Critical host-related factors
Host-related factors can have a profound influence on the functioning of the immune system in the context of allergic disease and microbe-host interactions (Laukens et al., 2016). Several potentially critical parameters, such as host genetic makeup, age, sex and microbiological status, can vary within both animal and human experimental set-ups (Laukens et al., 2016; Martín et al., 2017) (Fig. 2). Awareness of factors other than the probiotic strain and its application protocol is crucial for correct animal study design. Indeed, these host-related factors can have a profound influence on the functioning of the immune system in allergic airway disease and microbe-host interactions. The availability of studies focusing specifically on the influence of genetic makeup, age, sex and microbiological status of the host on the study outcome is currently limited. Here, we provide evidence of how these factors influence the functioning of the immune system and potentially also the effect of probiotics.
Inbred laboratory mouse strains are routinely used to explore probiotic modulation of host immune responses in the context of airway allergy. Inbred strains offer genetic homogeneity and subsequently limited variation within the strain. However, notable differences in immune system functioning between various inbred mouse strains have been described (Ewart et al., 2000; Sellers et al., 2012; Wells et al., 2003). The resulting divergent immune response phenotypes can profoundly influence probiotic study outcomes. Differences in genetic background can potentially also result in distinct signalling patterns in probiotic-host cell interactions.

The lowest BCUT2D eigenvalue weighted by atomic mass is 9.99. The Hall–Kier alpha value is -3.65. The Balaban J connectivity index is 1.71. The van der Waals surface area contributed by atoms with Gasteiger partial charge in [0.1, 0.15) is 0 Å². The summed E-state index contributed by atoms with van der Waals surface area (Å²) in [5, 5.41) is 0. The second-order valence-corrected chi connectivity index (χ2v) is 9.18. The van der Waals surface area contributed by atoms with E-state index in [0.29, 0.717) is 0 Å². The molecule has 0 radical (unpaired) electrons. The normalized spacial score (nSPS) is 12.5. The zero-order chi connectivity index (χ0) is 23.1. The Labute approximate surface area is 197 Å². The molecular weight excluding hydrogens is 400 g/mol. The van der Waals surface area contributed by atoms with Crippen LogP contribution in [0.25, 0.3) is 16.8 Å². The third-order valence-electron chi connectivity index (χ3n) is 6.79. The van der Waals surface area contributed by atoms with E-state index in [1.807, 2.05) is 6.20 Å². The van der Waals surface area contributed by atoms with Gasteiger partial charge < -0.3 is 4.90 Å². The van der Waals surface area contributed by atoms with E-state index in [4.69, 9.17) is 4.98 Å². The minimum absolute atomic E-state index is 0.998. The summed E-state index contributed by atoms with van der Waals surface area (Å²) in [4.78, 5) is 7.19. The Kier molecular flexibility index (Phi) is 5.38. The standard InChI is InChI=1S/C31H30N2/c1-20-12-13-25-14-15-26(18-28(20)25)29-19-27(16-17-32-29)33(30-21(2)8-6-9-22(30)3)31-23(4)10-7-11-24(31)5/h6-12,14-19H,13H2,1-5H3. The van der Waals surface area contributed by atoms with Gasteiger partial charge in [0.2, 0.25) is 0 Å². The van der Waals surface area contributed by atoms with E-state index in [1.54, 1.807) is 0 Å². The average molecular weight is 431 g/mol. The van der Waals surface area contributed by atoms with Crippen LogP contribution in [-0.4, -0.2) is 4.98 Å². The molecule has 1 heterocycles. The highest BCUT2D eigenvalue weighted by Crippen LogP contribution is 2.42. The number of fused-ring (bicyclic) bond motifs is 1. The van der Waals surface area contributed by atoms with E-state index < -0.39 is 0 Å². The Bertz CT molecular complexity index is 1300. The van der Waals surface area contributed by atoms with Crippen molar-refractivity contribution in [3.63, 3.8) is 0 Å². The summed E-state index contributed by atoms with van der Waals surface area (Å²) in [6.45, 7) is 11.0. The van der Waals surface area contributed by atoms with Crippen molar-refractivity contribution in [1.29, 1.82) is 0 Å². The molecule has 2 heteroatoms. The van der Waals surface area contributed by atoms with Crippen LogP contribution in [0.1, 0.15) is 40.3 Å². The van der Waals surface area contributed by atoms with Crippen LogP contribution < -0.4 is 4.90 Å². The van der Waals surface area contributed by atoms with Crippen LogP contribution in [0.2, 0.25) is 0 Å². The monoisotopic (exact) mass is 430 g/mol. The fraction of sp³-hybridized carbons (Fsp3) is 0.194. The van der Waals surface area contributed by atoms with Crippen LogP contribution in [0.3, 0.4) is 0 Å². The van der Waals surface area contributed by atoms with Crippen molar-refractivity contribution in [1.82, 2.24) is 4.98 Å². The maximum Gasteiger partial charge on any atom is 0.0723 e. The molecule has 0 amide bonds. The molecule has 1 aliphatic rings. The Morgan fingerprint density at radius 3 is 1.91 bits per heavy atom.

Inbred mouse strains can be classified into strong and intermediate/low responders based on their tendency to develop allergen-specific IgE/IgG1 antibodies and allergic airway inflammation, which is often linked to a strain-specific Th1 or Th2 bias (De Vooght et al., 2010; Sellers et al., 2012). BALB/c, A/J and BP2 mice lean predominantly towards Th2-type immune reactions upon sensitization and challenge, whereas C57BL/6, AKR, CBA and B10D2 mice are more prone to mounting Th1-type responses (Table 1) (De Vooght et al., 2010; Herz et al., 2004). Consequently, BALB/c mice are high Th2 responders to a wide range of allergens, including the model allergen OVA and birch pollen extract, while strains such as C57BL/6 and CBA tend to develop low to intermediate allergen-specific Th2 responses to these allergens. Despite this, C57BL/6 are high responders to house dust mite extract and ragweed (Herz et al., 2004). Immunological differences also inform the level of inflammatory responses in the lung, with BALB/c mice having more prominent inflammatory cell influx and elevation of IL-4, IL-5 and tumor necrosis factor (TNF; Box 1) in the airways compared with C57BL/6J mice (Herz et al., 1998). Likewise, significant lung eosinophilia was observed in A/J and C3H/HeJ mice upon OVA sensitization and challenge compared with AKR/J and C57BL/6J mice (Ewart et al., 2000). Furthermore, inbred mouse strains diverge in their ability to develop AHR (De Vooght et al., 2010; Ewart et al., 2000; Herz et al., 1998; Shinagawa and Kojima, 2003), which is another hallmark of allergic asthma. Sensitized BALB/cJ, A/J and AKR/J mice showed a significant increase in AHR upon OVA airway challenge, whereas the changes in AHR were much less pronounced or virtually absent in C57BL/6J and C3H/HeJ mice (Ewart et al., 2000; Herz et al., 1998).